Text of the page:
Since not everyone has a 28-day menstrual cycle, the tricky part is knowing when an egg is going to be released. Some people use period tracking apps or practice a Fertility Awareness Method (FAM) to get a better idea of when they’re ovulating.

****NOTE****
  • This just means that pregnancy is possible. It is not a guarantee. Just like how you don’t automatically get sick just because you kissed someone with a cold, you don’t automatically get pregnant if sperm comes in contact with a person’s vagina on the day that they’re ovulating. It just means that the risk of pregnancy from sex on those days is going to be higher than on other days.

Understanding Birth Control Risk

Aside from period trackers or FAM, people often use different methods of birth control to lower their risk of pregnancy. No method of birth control is 100% effective at preventing pregnancy (the highest effectiveness is 99.9%). But that doesn’t actually mean these methods aren’t enough.

Most methods of birth control are given percentages of risk called perfect use and typical use. Let’s use condoms as an example of what this means:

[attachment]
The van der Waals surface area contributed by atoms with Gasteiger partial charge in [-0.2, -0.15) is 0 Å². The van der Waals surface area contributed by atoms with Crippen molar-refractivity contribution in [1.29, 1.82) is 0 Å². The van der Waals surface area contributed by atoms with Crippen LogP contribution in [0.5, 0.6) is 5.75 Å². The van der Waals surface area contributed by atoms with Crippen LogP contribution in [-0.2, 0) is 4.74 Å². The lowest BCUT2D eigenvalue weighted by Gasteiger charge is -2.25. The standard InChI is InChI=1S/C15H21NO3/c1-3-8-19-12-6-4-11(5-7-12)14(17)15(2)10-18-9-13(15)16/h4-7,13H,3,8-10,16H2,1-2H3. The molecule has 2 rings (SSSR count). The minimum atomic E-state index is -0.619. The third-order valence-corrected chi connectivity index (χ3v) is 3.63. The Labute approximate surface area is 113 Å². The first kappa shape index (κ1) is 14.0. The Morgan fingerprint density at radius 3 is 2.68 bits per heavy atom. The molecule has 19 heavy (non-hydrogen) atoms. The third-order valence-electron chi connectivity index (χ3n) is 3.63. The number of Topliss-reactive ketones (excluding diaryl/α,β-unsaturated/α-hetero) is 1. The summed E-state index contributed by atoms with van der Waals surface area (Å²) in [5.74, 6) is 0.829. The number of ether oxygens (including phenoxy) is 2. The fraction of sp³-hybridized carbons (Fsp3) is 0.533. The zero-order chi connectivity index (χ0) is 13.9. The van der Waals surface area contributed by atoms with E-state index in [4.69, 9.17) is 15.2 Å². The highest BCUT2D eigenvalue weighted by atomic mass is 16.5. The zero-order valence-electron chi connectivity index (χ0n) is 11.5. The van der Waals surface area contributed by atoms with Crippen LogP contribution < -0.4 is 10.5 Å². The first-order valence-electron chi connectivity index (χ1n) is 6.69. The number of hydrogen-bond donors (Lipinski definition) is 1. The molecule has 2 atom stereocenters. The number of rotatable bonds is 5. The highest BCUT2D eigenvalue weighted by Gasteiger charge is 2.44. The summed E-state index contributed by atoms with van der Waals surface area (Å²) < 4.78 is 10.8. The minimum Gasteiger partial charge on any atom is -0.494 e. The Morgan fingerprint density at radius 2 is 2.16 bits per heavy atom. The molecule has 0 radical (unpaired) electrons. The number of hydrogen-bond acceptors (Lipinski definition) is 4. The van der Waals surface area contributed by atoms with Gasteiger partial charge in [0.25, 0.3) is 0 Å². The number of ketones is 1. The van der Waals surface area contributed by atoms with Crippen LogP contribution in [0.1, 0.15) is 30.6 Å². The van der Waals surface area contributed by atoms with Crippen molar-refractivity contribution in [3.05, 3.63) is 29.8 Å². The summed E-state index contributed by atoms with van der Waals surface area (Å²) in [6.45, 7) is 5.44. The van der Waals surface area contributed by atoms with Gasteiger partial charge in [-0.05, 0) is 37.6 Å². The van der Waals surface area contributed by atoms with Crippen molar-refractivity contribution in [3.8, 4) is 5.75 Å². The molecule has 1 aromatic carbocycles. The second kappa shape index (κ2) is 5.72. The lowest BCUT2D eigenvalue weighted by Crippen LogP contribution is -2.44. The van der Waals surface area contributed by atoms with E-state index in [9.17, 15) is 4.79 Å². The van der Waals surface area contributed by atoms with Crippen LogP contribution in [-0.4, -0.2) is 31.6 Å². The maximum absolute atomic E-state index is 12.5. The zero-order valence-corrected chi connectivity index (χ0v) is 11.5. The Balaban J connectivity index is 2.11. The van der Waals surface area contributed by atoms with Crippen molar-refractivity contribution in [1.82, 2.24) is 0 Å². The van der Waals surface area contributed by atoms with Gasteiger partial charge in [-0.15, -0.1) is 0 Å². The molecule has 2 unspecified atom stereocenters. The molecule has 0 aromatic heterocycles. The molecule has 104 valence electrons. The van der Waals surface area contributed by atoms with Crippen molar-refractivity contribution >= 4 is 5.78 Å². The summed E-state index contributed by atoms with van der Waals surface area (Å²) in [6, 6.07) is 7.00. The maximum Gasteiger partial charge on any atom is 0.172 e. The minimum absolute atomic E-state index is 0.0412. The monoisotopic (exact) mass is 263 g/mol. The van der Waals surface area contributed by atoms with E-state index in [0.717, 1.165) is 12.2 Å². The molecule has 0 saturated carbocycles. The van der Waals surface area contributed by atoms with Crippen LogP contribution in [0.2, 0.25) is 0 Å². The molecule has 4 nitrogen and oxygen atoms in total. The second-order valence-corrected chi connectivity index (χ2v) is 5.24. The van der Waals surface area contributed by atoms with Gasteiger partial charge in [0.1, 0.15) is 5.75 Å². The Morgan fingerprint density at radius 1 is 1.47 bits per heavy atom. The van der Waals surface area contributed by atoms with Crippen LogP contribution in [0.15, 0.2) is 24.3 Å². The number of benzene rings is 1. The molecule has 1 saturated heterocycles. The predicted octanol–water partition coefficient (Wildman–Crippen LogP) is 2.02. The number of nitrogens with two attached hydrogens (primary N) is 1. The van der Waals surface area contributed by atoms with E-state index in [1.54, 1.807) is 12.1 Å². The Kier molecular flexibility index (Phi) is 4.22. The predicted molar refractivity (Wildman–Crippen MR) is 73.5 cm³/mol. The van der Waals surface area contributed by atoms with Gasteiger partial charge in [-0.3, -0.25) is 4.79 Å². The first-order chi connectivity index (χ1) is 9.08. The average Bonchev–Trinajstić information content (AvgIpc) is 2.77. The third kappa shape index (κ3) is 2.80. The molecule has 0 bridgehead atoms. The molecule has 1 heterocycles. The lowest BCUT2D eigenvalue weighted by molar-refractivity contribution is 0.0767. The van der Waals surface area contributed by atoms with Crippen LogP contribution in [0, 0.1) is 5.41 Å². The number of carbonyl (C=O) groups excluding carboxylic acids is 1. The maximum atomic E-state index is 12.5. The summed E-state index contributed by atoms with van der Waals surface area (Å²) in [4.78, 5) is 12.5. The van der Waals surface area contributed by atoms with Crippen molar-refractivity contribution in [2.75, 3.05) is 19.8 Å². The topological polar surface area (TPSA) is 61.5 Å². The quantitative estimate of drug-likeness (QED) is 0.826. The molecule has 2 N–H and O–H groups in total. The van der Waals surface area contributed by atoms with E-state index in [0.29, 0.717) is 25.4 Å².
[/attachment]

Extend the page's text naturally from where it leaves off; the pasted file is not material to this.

These numbers don’t mean that every condom people use is only 97% effective. If you use a condom and you don’t get pregnant, that mean that condom was 100% effective. These numbers mean that if 100 people used condoms as their main method of birth control for an entire year, maybe 3 of them have to deal with a pregnancy. The 3% risk could come from a rare manufacturing defect in the condom, with most other increases in risk being due to human activity.

Reducing Risk

Using birth control is a great option for reducing risk of pregnancy. Using multiple methods at the same time is also a great option (condoms + birth control pill, vaginal contraceptive film + pulling out, etc.). Another way to reduce risk is to stick with activities that have no risk of pregnancy (making out, oral sex, masturbating, anal sex). If you’ve had sex where you think there’s a chance sperm could’ve come into contact with a person’s vagina during the risk of pregnancy window, you can try using emergency contraceptive methods like Plan B or Ella (if you use it within 5 days) or a Copper IUD (if you use it within 7 days) to reduce your risk of becoming pregnant. Please note that emergency contraception does not end a pregnancy if it’s already started (i.e., if a sperm has already met and fertilized an egg).